History of Chinese dynasties recorded in metal deposits
By Hepeng Jia/Beijing, China
Geochemists have revealed a vivid picture of mining and metal use dating back 7000 years, by tracing variations in metal concentrations in lake sediments in central China .
Until recently, Chinese studies on geological samples such as these had been limited to the last 100 years. However, it has often proved difficult to distinguish the historical record of metals from the more recent influence of urbanisation and industrial development, says Li Xiangdong of Hong Kong Polytechnic University.
So Li and his colleagues turned to Liangzi Lake in the central Chinese province of Hubei, which they say is an ideal place to peel off modern industrial influence.
The team analysed the concentrations of copper, lead, nickel and zinc in 300 carbon-dated samples of Liangzi Lake sediments.
Before 3000 BC, the concentrations of the metals were low, indicating their natural compositions. After that time, concentrations began to grow, a trend that probably indicates an increase in the mining and utilisation of these metals in China during the early Bronze Age, explain the authors.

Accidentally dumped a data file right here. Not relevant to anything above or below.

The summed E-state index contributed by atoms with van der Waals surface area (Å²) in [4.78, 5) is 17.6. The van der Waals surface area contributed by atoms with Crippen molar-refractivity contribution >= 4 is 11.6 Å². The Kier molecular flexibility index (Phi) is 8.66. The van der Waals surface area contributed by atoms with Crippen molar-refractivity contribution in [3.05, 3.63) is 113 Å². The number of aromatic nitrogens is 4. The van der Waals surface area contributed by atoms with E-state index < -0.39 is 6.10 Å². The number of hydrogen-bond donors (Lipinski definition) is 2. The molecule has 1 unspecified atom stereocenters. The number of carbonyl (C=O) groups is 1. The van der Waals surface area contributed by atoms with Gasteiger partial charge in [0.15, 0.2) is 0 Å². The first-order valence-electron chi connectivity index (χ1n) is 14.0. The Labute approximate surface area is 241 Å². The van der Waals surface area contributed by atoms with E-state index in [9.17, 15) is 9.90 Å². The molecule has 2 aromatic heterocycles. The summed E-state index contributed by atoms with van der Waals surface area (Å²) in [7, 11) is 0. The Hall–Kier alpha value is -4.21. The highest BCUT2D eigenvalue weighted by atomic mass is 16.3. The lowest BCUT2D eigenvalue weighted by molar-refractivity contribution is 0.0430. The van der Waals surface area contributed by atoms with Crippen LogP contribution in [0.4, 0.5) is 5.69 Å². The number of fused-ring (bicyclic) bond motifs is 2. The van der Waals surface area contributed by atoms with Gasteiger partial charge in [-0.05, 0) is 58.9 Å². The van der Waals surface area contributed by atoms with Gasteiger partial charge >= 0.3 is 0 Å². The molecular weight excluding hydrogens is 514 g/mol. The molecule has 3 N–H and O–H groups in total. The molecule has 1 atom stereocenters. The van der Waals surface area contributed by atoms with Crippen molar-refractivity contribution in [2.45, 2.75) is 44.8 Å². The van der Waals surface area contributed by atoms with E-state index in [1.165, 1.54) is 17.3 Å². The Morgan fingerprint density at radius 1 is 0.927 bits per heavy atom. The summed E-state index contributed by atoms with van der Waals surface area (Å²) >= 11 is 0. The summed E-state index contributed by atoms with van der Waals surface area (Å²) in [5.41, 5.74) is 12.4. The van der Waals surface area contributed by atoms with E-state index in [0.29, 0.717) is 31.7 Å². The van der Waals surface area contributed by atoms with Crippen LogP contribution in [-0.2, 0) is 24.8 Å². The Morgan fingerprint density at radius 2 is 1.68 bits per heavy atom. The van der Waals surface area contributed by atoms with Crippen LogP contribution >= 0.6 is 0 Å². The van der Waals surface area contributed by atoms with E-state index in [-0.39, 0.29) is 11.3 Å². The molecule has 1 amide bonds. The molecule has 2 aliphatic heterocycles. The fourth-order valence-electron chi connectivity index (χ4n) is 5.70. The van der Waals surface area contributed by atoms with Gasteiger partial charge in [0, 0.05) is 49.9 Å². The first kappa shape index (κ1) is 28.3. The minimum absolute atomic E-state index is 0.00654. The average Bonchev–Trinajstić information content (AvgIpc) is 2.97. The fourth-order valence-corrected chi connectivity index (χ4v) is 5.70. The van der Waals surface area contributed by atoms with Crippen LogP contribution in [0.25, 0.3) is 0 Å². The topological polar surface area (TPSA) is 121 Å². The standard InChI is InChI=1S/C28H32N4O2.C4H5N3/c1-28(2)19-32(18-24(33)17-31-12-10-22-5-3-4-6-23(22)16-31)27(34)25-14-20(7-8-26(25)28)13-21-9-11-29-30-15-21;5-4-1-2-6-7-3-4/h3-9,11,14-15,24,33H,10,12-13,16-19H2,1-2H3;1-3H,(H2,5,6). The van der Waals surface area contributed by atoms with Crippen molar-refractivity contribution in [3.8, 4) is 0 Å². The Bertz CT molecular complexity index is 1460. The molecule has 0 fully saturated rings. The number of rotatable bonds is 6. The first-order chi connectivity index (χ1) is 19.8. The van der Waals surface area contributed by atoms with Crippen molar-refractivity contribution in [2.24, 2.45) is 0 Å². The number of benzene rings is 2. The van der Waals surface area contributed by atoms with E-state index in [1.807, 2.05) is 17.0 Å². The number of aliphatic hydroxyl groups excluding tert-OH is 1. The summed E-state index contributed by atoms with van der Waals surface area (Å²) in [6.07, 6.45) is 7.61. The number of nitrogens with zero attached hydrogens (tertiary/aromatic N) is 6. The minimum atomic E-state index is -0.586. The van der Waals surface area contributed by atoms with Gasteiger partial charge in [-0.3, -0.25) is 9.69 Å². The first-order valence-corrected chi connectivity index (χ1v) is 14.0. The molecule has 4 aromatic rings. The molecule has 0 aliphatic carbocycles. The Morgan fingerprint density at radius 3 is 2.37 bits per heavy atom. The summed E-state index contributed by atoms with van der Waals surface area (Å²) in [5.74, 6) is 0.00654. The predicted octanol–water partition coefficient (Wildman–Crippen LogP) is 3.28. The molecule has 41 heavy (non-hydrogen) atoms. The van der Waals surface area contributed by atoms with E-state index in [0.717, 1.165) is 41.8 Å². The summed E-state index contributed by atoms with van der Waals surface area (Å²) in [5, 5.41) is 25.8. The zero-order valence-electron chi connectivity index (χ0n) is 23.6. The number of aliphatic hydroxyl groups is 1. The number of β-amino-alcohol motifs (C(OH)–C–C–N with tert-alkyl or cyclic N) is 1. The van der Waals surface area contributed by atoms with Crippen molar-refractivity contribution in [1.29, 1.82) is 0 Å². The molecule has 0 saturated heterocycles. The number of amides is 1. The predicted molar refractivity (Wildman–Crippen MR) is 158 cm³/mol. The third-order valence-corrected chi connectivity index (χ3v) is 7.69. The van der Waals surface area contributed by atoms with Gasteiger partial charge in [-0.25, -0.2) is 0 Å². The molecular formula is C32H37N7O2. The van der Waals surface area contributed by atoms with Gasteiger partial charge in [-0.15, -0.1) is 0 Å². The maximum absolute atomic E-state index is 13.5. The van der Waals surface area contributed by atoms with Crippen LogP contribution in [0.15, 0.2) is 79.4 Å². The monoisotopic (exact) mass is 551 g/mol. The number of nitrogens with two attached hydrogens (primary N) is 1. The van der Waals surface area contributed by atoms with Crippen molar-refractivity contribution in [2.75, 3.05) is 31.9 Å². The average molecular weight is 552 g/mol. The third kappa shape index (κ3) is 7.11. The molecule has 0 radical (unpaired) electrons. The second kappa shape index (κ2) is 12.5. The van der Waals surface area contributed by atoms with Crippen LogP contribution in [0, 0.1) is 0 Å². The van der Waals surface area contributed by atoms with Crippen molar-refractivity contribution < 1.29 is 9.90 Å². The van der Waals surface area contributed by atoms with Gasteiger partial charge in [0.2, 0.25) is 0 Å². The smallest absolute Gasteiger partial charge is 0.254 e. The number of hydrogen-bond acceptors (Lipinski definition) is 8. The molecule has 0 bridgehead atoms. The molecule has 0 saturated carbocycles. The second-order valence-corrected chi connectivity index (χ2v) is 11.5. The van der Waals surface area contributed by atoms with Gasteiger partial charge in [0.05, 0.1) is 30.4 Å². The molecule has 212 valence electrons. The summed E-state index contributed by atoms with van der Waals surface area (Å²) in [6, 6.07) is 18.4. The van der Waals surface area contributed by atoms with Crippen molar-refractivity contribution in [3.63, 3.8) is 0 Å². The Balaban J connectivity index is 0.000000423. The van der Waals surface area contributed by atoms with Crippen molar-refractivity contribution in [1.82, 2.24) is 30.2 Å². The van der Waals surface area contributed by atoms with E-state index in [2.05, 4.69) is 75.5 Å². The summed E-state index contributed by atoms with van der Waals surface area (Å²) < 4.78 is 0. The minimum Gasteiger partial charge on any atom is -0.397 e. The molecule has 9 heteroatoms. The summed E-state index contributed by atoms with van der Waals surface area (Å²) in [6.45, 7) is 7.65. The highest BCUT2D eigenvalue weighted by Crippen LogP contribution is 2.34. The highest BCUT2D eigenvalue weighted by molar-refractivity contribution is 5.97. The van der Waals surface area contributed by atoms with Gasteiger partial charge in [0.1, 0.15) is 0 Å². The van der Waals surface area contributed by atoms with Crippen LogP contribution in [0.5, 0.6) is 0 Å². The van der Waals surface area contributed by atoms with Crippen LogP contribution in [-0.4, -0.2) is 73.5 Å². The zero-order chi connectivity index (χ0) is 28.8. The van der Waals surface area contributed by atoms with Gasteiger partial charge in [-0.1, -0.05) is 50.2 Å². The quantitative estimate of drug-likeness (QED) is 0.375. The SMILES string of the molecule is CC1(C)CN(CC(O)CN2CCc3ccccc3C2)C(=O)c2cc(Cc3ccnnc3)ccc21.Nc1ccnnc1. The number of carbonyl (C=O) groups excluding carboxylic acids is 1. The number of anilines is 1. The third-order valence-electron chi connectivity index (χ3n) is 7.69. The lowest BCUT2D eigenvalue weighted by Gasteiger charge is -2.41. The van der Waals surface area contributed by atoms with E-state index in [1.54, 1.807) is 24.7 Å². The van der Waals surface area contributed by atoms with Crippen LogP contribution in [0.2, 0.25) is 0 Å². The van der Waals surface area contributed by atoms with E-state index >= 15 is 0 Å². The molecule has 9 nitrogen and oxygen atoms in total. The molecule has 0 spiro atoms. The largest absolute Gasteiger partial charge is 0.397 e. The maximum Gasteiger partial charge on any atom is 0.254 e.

The period echoed the rise of the Chu kingdom in present-day Hubei from around 1500 BC, which became a superpower in the Warring States Period (475-221 BC) in China.
After the beginning of the Warring States Period, a rapid increase in metal concentrations was observed, testament to the dramatic progress in the use of bronze tools - made from alloys that included mixtures of all these metals - and the mining activity associated with them.
It echoes historians’ records that the period was the peak of China’s Bronze Age.
’Meanwhile, it is interesting to note that the trend in the changes of sedimentary metals in Liangzi Lake is synchronous with those in Europe, then under the Roman Empire. This cross-continental synchronisation is a legitimate topic for historians to study,’ Li told Chemistry World.
After the significant metal concentration increases in the sedimentary record, which lasted into the Han Dynasty (206 BC - 220 AD), the growth slowed until mid-1800s, when China’s early industrialisation pushed the metal concentration dramatically higher again.
Wang Changsui, dean of the Department of Scientific Archaeology of the Graduate University of the Chinese Academy of Sciences, welcomes the study, saying it has offered more background information for ancient human activities. ’However, we must be cautious on whether the sediment samples dated by isotope carbon have correctly represented the historical time,’ Wang told Chemistry World.
et al, Environ. Sci. Technol., 2008, DOI:10.1021/es702990n
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